Aug 22: Tony de Brum, 72. He saw the effects of rising seas from his home in the Marshall Islands and became a leading advocate for the landmark Paris Agreement and an internationally recognized voice in the fight against climate change.

Sep 6: Kate Millett, 82. The activist, artist, and educator whose best-selling Sexual Politics was a landmark of cultural criticism and a manifesto for the modern feminist movement.

Sep 19: Jake LaMotta, 95. An iron-fisted battler who brawled his way to a middleweight title and was later memorialized by Robert De Niro in the film Raging Bull.

Sep 20: Liliane Bettencourt, 94. The L'Oreal cosmetics heiress and the world's richest woman.

Sep 27: Hugh M. Hefner, 91. The Playboy magazine founder who revved up the sexual revolution in the 1950s and built a multimedia empire of clubs, mansions, movies, and television.

Sep 30: Monty Hall, 96. The genial TV game show host whose long-running Let's Make a Deal traded on love of money and merchandise and the mystery of which door had the car behind it.

Oct 2: Tom Petty, 66. An old-fashioned rock superstar and everyman who drew upon the Byrds, the Beatles and other bands he worshipped as a boy and produced new classics such as Free Fallin', Refugee, and American Girl.

Oct 3: Jalal Talabani, 83. The Kurdish guerrilla leader who became Iraq's president after the U.S. toppled Saddam Hussein and who embodied hopes for a unified, peaceful future.

Oct 8: David Patterson Sr., 94. A Navajo Code Talker who used his native language to outsmart the Japanese in World War II.

Oct 24: Robert Guillaume, 89. He rose from squalid beginnings in St. Louis slums to become a star in stage musicals and win Emmy Awards for his portrayal of the sharp-tongued butler in the TV sitcoms Soap and Benson.

Nov 19: Charles Manson, 83 (pictured above). The hippie cult leader who became the hypnotic-eyed face of evil across America after orchestrating the gruesome murders of pregnant actress Sharon Tate and six others in Los Angeles during the summer of 1969.

Nov 19: Della Reese, 86. The actress and gospel-influenced singer who in middle age found her greatest fame as Tess, the wise angel in the long-running television drama Touched by an Angel.

Nov 21: Joseph L. White, 84. A psychologist, social activist, and teacher who helped pioneer the field of black psychology to counter what he saw as rampant ignorance and prejudice in the profession. Heart attack.

Nov 30: Jim Nabors, 87. The Alabama-born comic actor who starred as TV's dim but good-hearted Southern rube Gomer Pyle, a character first introduced on The Andy Griffith Show and later spun off to his own series of Gomer Pyle U.S.M.C. who constantly surprised audiences with his twang-free operatic singing voice.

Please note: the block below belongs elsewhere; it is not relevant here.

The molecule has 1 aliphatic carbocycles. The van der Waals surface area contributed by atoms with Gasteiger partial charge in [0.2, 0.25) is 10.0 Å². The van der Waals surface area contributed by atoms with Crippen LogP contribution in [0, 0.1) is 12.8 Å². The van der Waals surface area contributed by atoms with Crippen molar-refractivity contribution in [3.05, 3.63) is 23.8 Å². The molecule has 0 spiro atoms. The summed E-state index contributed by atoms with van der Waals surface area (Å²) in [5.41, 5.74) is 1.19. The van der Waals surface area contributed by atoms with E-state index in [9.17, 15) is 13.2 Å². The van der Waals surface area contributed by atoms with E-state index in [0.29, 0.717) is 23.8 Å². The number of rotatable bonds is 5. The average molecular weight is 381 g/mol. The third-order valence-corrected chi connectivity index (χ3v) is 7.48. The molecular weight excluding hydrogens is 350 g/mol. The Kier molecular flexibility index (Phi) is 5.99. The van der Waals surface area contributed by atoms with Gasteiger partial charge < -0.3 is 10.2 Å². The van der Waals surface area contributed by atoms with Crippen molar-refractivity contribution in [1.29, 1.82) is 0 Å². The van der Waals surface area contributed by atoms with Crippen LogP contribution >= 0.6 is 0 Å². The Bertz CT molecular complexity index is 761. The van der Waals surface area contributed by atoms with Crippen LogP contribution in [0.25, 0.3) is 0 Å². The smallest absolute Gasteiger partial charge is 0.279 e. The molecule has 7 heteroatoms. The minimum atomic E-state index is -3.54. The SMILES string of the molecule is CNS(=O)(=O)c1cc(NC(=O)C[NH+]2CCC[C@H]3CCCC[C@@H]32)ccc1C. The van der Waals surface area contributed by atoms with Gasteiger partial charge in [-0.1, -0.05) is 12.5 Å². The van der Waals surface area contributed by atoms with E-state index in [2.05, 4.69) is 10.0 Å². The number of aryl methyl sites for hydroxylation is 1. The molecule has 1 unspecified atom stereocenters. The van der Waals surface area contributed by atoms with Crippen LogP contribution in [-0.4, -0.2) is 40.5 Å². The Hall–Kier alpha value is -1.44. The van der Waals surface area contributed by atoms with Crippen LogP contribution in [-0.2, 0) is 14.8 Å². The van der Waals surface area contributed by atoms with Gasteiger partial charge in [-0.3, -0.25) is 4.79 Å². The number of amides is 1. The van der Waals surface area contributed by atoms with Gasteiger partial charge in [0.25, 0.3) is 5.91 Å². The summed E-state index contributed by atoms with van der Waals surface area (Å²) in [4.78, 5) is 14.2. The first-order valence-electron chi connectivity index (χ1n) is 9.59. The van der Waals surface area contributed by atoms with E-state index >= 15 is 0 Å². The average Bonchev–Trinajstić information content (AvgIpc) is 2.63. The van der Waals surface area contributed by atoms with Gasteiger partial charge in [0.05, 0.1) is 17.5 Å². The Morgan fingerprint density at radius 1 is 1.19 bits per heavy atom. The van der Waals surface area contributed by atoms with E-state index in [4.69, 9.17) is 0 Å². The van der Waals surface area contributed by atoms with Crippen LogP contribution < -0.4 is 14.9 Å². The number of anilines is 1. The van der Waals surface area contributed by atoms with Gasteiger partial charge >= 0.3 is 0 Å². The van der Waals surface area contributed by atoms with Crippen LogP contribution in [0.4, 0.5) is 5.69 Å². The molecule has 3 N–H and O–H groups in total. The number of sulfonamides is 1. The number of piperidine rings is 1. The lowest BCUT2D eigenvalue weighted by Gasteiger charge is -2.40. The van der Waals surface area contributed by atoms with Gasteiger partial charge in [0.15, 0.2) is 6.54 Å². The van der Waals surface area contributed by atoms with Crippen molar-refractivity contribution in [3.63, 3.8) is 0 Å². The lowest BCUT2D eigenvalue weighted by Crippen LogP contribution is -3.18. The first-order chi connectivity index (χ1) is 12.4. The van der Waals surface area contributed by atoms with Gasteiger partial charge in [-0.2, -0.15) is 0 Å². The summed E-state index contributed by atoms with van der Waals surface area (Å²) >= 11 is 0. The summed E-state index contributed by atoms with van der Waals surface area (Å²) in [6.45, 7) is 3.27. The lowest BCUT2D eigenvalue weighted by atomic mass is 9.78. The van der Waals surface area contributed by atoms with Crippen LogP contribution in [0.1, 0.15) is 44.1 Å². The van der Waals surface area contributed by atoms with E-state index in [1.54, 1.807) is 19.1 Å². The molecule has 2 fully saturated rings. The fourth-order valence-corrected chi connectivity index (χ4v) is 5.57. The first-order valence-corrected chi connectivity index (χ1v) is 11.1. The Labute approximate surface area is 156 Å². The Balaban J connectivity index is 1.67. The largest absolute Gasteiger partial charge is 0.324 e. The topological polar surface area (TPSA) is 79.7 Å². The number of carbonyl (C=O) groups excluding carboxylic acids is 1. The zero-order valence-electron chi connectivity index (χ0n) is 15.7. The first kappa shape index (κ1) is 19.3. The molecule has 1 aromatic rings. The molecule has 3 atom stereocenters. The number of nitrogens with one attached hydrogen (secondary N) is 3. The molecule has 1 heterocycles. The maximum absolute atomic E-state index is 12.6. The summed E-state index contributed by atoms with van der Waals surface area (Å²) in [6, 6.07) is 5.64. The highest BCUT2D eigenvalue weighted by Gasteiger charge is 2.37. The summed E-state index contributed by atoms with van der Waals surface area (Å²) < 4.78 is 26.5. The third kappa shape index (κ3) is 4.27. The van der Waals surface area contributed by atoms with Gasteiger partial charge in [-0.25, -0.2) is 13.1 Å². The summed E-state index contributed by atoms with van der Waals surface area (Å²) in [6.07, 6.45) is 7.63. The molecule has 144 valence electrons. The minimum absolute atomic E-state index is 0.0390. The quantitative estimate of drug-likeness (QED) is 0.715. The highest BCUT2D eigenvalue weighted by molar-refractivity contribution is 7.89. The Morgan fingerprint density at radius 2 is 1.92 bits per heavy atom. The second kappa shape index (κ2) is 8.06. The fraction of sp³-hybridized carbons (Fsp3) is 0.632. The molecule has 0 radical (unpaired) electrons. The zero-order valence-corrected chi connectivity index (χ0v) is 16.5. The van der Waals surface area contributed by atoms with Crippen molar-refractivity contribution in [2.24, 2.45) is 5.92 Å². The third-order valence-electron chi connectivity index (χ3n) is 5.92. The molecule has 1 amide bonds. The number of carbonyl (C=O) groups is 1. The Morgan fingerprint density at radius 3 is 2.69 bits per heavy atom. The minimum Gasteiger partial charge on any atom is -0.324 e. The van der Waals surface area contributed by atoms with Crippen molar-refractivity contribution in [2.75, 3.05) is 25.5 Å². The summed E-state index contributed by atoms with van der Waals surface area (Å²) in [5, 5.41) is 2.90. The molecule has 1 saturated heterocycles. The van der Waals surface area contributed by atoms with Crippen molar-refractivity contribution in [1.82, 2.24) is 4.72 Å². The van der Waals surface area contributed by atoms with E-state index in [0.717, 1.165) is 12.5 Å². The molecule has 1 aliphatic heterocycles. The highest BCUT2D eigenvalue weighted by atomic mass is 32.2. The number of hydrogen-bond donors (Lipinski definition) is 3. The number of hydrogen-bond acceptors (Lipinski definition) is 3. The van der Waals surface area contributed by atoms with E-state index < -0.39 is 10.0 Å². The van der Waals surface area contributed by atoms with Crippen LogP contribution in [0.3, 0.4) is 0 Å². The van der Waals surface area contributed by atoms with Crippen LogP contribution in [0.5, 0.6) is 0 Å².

Dec 4: Christine Keeler, 75. The central figure in the sex-and-espionage Profumo scandal that rocked Cold War Britain.

Dec 19: Clifford Irving, 87. His scheme to publish a phony autobiography of billionaire Howard Hughes created a sensation in the 1970s and stands as one of the all-time literary hoaxes.

Dec 20: Cardinal Bernard Law, 86. The disgraced former archbishop of Boston whose failure to stop child molesters in the priesthood sparked what would become the worst crisis in American Catholicism.

Dec 28: Sue Grafton, 77. She was the author of the best-selling alphabet series of mystery novels.

Wishing everyone a happy and healthy 2018.

Sunday, December 31, 2017

History of New Year's Celebrations

New Year's Day is tomorrow (Monday)…welcome to 2018.  This has become a traditional time of celebration.  We party on New Year's Eve and celebrate the moment the clock strikes midnight signaling the beginning of a new year.

And, of course, when the year 2000 arrived we celebrated for twenty-four hours as each time zone around the world welcomed the new millennium on live television broadcasts.

But why and how did the New Year's celebrations become part of our annual routine?  The earliest recorded account of a celebration in honor of the new year dates back four thousand years to ancient Babylon.  For the Babylonians, the first new moon following the vernal (spring) equinox announced the arrival of the new year.  They celebrated this spring time event with a massive 11 day religious festival called Akitu.  It was during this time that a new king was crowned or the current ruler's mandate renewed.

Throughout antiquity, civilizations around the world developed more sophisticated calendars with the first day of the year associated with an agricultural or astronomical event.  For example, in Egypt the year began with the annual flooding of the Nile which coincided with the rising of the star Sirius.  In China, the new year occurred with the second new moon after the winter solstice…a day they still celebrate.